Weights and Measures and related matters (such as road signs) should be devolved to the Scottish Parliament – according to the UK Metric Association.
In a submission to the Smith Commission (on further devolution to Scotland), the UK Metric Association (UKMA) has argued “that Weights and Measures and related matters (such as road traffic signs), provided that they comply with European Directive 80/181/EEC (as amended), do not need to be dealt with at the UK level and should therefore be devolved to the Scottish Parliament.”
The submission notes that “Weights and measures (including units of measurement and price marking) and road traffic signs are subject to EU Directive 80/181/EEC but are currently dealt with at either the UK or the GB level, with no facility for Scotland to adopt a different approach. The UK approach (of permitting two incompatible measurement systems to co-exist) is unique in the world and has resulted in an incoherent measurement muddle. The UK has no plans to resolve this issue. Devolving the relevant powers to the Scottish Parliament (while still compliant with the EU Directive) would enable Scotland to progress at its own speed unhindered by the rest of the UK.”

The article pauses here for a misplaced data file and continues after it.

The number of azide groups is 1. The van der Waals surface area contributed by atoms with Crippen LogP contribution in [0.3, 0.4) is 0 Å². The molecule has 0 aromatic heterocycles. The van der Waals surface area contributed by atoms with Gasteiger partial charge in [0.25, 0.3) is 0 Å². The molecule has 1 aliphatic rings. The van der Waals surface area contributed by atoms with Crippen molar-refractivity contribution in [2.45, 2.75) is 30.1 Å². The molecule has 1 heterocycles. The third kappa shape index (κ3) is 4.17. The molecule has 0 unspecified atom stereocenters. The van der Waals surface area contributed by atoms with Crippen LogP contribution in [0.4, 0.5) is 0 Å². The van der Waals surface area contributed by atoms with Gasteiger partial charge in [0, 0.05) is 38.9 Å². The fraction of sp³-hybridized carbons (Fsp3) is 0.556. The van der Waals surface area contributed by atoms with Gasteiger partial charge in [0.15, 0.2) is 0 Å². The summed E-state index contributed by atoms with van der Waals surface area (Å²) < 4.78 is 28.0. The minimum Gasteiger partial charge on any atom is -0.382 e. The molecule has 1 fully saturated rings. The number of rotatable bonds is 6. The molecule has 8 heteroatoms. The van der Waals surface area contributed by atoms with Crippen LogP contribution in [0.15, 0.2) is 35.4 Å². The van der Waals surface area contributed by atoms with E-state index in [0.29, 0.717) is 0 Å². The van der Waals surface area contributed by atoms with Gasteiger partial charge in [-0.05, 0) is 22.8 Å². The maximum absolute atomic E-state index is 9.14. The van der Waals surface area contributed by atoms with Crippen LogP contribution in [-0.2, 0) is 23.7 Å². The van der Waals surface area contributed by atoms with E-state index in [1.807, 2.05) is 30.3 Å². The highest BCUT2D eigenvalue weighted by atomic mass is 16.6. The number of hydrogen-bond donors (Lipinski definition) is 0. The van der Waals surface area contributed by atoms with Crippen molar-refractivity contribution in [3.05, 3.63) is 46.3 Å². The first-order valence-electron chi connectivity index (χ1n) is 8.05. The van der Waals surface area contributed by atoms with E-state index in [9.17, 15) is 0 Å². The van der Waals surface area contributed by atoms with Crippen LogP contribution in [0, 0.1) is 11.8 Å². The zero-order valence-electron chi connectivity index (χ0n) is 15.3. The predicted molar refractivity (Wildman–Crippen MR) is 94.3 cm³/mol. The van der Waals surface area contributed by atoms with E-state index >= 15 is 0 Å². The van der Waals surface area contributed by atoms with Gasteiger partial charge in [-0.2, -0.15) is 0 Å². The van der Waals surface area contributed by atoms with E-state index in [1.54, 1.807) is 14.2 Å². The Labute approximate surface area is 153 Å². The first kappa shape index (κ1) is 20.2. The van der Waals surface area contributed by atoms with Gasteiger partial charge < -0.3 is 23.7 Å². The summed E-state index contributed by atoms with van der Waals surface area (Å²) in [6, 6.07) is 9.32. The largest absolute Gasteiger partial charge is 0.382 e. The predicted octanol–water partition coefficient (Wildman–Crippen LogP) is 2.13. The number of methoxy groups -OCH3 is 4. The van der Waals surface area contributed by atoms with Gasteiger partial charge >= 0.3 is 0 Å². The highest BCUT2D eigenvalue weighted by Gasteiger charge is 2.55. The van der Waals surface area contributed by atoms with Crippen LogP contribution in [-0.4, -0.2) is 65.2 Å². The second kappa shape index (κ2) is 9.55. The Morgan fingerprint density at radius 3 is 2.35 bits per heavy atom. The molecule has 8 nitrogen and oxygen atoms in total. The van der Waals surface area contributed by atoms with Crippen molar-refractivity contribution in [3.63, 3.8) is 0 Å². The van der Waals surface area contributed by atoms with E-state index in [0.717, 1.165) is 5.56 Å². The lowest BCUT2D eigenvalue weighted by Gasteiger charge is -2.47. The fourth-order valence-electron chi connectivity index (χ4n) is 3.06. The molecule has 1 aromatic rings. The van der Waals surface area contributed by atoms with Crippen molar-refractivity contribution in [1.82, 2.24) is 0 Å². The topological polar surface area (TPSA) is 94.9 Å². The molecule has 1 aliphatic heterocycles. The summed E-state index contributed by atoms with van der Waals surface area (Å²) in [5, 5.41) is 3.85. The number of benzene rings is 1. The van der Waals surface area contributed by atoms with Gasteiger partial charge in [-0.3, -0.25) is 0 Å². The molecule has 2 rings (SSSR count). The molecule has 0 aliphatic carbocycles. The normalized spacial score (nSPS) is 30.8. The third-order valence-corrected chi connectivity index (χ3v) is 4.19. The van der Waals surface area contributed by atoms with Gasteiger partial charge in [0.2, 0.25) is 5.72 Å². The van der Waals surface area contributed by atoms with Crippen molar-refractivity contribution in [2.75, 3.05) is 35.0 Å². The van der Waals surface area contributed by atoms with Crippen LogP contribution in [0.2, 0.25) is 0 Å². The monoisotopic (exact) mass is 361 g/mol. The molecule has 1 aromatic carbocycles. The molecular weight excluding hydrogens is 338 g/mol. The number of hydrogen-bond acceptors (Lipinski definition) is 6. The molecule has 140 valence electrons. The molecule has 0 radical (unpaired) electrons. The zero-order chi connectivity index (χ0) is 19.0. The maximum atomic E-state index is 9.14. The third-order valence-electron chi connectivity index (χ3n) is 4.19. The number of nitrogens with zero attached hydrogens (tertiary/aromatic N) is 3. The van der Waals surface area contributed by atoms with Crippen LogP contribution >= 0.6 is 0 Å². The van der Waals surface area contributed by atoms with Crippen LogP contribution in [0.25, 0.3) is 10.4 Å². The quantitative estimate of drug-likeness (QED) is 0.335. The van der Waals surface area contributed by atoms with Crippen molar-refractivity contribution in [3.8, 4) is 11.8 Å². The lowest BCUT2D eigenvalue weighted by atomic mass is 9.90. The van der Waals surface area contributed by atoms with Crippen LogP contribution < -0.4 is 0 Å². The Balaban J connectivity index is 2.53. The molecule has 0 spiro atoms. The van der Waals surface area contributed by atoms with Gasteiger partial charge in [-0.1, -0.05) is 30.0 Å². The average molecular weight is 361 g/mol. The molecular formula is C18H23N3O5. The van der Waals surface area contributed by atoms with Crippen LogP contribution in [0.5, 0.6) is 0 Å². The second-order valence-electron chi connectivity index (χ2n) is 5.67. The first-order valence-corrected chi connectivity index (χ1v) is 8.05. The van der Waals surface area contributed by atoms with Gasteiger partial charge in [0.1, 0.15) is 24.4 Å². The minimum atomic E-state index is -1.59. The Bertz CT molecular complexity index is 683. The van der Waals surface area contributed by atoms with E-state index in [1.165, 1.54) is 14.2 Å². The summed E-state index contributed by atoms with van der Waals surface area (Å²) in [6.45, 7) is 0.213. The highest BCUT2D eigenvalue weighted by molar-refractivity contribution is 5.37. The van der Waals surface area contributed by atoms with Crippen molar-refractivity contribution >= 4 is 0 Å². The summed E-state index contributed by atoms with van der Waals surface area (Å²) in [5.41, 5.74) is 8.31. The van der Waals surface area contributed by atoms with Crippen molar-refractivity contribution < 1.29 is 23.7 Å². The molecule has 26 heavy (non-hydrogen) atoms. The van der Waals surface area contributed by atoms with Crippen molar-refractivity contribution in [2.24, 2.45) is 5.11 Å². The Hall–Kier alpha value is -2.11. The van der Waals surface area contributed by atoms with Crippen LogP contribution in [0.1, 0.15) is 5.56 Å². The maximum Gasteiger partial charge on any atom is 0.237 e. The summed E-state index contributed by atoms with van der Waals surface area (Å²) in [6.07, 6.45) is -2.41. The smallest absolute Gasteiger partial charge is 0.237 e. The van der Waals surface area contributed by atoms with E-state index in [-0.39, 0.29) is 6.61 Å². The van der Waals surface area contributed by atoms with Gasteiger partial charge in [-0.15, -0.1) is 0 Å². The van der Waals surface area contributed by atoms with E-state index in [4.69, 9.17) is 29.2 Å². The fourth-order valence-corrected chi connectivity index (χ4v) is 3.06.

Devolution would not of itself mean that Weights and Measures laws would immediately change in Scotland: that would depend on whether and how soon the Scottish Parliament decided to use its new power. However, it would enable Scotland to “standardise on a single system of weights and measures (SI – the metric system) without all the disadvantages of trying to cope with two incompatible systems as in the rest of the UK. This would particularly benefit schoolchildren, who would not need to learn two systems, but would also serve to reduce or eliminate the incomprehension, misunderstandings, conversion errors and additional costs that result from the UK’s “two systems” approach to weights and measures. Standardisation on a single system could also have financial benefits for Scotland.”
UKMA’s submission, which can be read at this link, was in response to an invitation from the Smith Commission with a closing date of 31 October. The Commission, which has representatives from all the main political parties in Scotland, is required to produce, by 30 November 2014, Heads of Agreement with recommendations for further devolution of powers to the Scottish Parliament. This should result in draft clauses being published in January so that legislation can be ready before the General Election in May.